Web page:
Artist Alice Wilson, lives and works in London. She is interested in how we look and what we choose to record, often using landscape and nature as source material that provides her starting point. As part of the Endeavour programme Wilson has been working with Ben Weddell, the Museum's Formal Learning Producer to design and deliver a three-day project that interrogates Deptford’s place in Maritime history during the Tudor and Stuart time period. We have been working with year six at St Stephen's Primary School and have just come to the end of a series of sessions with the pupils.
Here is artist Alice Wilson's project insight:
My role has been to explore ideas and examine the visible history of Deptford through artistic processes. Encouraging the pupils to think about how making physical and visual interpretations of Deptfords heritage can inform how we view it now.
We explored portraiture and painting in the Queens House and looked at how we could use Museum artefacts to tell a story during a study day at the Museum with Ben. I then spent the day at St Stephen's Primary School making elements of costume that communicated something of the pupil's identity. Our second outing was to the banks of the Thames where Josh Frost from the Thames Discovery Programme told the pupils about the infrasructure and trade at the docks, highlighting remnants still visible from Tudor times.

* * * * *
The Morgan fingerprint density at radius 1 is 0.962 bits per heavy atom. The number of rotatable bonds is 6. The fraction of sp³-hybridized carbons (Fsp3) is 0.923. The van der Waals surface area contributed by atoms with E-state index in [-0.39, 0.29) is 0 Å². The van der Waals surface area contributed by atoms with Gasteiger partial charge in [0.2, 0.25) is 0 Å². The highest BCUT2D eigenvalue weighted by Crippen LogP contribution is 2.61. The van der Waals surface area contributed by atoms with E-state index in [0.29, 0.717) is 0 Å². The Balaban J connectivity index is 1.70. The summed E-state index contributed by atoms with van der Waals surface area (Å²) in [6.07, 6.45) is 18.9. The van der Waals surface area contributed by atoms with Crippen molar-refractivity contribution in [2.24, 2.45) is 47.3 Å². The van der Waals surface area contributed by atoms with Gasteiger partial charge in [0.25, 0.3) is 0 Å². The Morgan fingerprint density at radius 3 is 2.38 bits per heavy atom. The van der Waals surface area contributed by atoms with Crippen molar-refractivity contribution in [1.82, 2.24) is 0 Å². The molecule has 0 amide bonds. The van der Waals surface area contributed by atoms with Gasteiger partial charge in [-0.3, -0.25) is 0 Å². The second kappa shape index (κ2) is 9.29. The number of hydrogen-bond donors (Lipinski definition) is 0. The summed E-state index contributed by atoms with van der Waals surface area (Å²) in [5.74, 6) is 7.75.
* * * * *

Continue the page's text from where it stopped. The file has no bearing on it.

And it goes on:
We were also joined on this session by fellow artist Helen Barff who took the pupils ‘mudlarking’ for items both historical and contemporary that we would use to cast from during the afternoon. On our final outing we went on a historical expedition led by Ben and myself, winding from the canons on the Thames, through Pepys Park and Sayes Court Park, with a visit to Master Shipwrights House and back to the school via St Nick's Church. Throughout the journey the pupils made drawings using portable frames that allowed them to trace directly what they could see on a transparent piece of perspex. Almost like a manual camera, the frames acted as a recording device. Back at school we used the drawings to create a picture map of the journey, projecting the drawings onto a line that illustrated our path.
Artist Helen Barff and myself will use all the fantastic work made by the pupils to create a sculpture that communicates this project and shares the exciting visual documents we have generated over the past three months. We will be looking to the pupils for guidance as we go - the picture map from our final study day is in need of colour, armed with a palette that would have been available to Tudor artists. We have asked the pupils to colour in the map and we will be relying on this to dictate our colour choices in the final sculpture.
There will be an opportunity in June to see all the work produced throughout the project at a gallery in Deptford. The final sculpture will eventually find its home in the new Tudor and Stuarts Seafarers Gallery opening in September 2018 at The National Maritime Museum.